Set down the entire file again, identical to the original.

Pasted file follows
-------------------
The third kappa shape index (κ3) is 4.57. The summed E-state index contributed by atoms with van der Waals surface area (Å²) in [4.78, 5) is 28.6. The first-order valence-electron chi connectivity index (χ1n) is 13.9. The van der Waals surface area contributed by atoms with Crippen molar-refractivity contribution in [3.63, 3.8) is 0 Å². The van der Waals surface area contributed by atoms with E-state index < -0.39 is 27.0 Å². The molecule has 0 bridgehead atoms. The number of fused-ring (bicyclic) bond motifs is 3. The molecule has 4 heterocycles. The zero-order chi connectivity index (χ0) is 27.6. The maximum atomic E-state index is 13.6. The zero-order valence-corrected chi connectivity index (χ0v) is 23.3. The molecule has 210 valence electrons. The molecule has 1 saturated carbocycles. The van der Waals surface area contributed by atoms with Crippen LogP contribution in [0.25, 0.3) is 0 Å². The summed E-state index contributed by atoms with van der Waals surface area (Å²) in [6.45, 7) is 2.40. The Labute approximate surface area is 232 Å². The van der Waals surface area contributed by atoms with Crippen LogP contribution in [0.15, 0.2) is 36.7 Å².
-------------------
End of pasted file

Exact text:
The third kappa shape index (κ3) is 4.57. The summed E-state index contributed by atoms with van der Waals surface area (Å²) in [4.78, 5) is 28.6. The first-order valence-electron chi connectivity index (χ1n) is 13.9. The van der Waals surface area contributed by atoms with Crippen molar-refractivity contribution in [3.63, 3.8) is 0 Å². The van der Waals surface area contributed by atoms with E-state index < -0.39 is 27.0 Å². The molecule has 0 bridgehead atoms. The number of fused-ring (bicyclic) bond motifs is 3. The molecule has 4 heterocycles. The zero-order chi connectivity index (χ0) is 27.6. The maximum atomic E-state index is 13.6. The zero-order valence-corrected chi connectivity index (χ0v) is 23.3. The molecule has 210 valence electrons. The molecule has 1 saturated carbocycles. The van der Waals surface area contributed by atoms with Crippen LogP contribution in [0.25, 0.3) is 0 Å². The summed E-state index contributed by atoms with van der Waals surface area (Å²) in [6.45, 7) is 2.40. The Labute approximate surface area is 232 Å². The van der Waals surface area contributed by atoms with Crippen LogP contribution in [0.15, 0.2) is 36.7 Å².